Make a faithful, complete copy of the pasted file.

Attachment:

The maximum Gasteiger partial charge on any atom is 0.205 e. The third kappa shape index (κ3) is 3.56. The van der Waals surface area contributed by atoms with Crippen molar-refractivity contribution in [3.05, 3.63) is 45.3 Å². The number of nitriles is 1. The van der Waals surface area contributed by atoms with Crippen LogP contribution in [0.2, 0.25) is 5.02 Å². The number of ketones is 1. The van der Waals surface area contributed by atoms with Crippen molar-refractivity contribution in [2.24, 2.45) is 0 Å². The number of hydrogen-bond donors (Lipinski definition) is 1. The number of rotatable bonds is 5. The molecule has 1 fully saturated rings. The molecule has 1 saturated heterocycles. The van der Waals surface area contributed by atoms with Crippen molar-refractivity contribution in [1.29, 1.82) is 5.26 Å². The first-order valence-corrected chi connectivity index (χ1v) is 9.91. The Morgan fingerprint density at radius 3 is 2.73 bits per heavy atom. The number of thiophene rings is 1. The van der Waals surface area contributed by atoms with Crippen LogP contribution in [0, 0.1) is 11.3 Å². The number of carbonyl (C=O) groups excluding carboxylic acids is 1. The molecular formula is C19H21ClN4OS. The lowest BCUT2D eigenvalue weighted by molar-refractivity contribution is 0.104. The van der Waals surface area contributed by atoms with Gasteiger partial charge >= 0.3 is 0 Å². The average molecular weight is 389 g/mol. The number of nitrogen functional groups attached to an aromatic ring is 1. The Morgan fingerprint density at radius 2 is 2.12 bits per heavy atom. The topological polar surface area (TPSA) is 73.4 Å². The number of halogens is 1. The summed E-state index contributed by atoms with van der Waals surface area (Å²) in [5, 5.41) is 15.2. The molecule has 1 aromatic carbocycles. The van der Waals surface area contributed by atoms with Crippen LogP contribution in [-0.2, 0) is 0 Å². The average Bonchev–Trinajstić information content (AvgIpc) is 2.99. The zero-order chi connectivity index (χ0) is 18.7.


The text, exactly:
The maximum Gasteiger partial charge on any atom is 0.205 e. The third kappa shape index (κ3) is 3.56. The van der Waals surface area contributed by atoms with Crippen molar-refractivity contribution in [3.05, 3.63) is 45.3 Å². The number of nitriles is 1. The van der Waals surface area contributed by atoms with Crippen LogP contribution in [0.2, 0.25) is 5.02 Å². The number of ketones is 1. The van der Waals surface area contributed by atoms with Crippen molar-refractivity contribution in [2.24, 2.45) is 0 Å². The number of hydrogen-bond donors (Lipinski definition) is 1. The number of rotatable bonds is 5. The molecule has 1 fully saturated rings. The molecule has 1 saturated heterocycles. The van der Waals surface area contributed by atoms with Crippen molar-refractivity contribution in [1.29, 1.82) is 5.26 Å². The first-order valence-corrected chi connectivity index (χ1v) is 9.91. The Morgan fingerprint density at radius 3 is 2.73 bits per heavy atom. The number of thiophene rings is 1. The van der Waals surface area contributed by atoms with Crippen LogP contribution in [0, 0.1) is 11.3 Å². The number of carbonyl (C=O) groups excluding carboxylic acids is 1. The molecular formula is C19H21ClN4OS. The lowest BCUT2D eigenvalue weighted by molar-refractivity contribution is 0.104. The van der Waals surface area contributed by atoms with Gasteiger partial charge >= 0.3 is 0 Å². The average molecular weight is 389 g/mol. The number of nitrogen functional groups attached to an aromatic ring is 1. The Morgan fingerprint density at radius 2 is 2.12 bits per heavy atom. The topological polar surface area (TPSA) is 73.4 Å². The number of halogens is 1. The summed E-state index contributed by atoms with van der Waals surface area (Å²) in [5, 5.41) is 15.2. The molecule has 1 aromatic carbocycles. The van der Waals surface area contributed by atoms with Crippen LogP contribution in [-0.2, 0) is 0 Å². The average Bonchev–Trinajstić information content (AvgIpc) is 2.99. The zero-order chi connectivity index (χ0) is 18.7.